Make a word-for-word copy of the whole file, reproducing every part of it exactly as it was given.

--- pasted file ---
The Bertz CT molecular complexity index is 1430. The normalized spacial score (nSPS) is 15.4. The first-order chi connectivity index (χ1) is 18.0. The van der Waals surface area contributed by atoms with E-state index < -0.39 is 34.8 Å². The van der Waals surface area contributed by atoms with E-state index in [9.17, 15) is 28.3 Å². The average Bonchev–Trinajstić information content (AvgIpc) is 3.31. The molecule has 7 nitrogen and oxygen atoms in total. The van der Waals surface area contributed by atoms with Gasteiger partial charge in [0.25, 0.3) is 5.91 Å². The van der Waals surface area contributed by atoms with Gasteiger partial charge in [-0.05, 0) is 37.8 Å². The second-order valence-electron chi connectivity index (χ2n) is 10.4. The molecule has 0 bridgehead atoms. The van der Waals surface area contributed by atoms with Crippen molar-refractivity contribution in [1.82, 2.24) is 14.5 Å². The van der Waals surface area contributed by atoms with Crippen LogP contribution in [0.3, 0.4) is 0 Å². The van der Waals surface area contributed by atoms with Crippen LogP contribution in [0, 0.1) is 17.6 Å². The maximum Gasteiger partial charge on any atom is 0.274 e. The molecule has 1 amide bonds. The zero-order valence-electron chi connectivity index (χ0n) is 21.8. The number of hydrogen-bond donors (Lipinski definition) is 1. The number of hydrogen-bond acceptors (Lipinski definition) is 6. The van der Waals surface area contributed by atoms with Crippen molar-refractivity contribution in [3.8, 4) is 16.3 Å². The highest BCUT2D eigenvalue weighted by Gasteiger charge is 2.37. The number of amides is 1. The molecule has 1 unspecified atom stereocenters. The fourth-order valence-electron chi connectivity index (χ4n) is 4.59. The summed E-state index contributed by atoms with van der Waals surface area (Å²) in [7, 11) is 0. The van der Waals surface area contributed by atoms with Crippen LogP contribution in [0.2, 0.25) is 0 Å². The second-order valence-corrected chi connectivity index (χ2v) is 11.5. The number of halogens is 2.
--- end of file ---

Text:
The Bertz CT molecular complexity index is 1430. The normalized spacial score (nSPS) is 15.4. The first-order chi connectivity index (χ1) is 18.0. The van der Waals surface area contributed by atoms with E-state index < -0.39 is 34.8 Å². The van der Waals surface area contributed by atoms with E-state index in [9.17, 15) is 28.3 Å². The average Bonchev–Trinajstić information content (AvgIpc) is 3.31. The molecule has 7 nitrogen and oxygen atoms in total. The van der Waals surface area contributed by atoms with Gasteiger partial charge in [0.25, 0.3) is 5.91 Å². The van der Waals surface area contributed by atoms with Gasteiger partial charge in [-0.05, 0) is 37.8 Å². The second-order valence-electron chi connectivity index (χ2n) is 10.4. The molecule has 0 bridgehead atoms. The van der Waals surface area contributed by atoms with Crippen molar-refractivity contribution in [1.82, 2.24) is 14.5 Å². The van der Waals surface area contributed by atoms with Crippen LogP contribution in [0.3, 0.4) is 0 Å². The van der Waals surface area contributed by atoms with Crippen LogP contribution in [0, 0.1) is 17.6 Å². The maximum Gasteiger partial charge on any atom is 0.274 e. The molecule has 1 amide bonds. The zero-order valence-electron chi connectivity index (χ0n) is 21.8. The number of hydrogen-bond donors (Lipinski definition) is 1. The number of hydrogen-bond acceptors (Lipinski definition) is 6. The van der Waals surface area contributed by atoms with Crippen molar-refractivity contribution in [3.8, 4) is 16.3 Å². The highest BCUT2D eigenvalue weighted by Gasteiger charge is 2.37. The number of amides is 1. The molecule has 1 unspecified atom stereocenters. The fourth-order valence-electron chi connectivity index (χ4n) is 4.59. The summed E-state index contributed by atoms with van der Waals surface area (Å²) in [7, 11) is 0. The van der Waals surface area contributed by atoms with Crippen LogP contribution in [0.2, 0.25) is 0 Å². The second-order valence-corrected chi connectivity index (χ2v) is 11.5. The number of halogens is 2.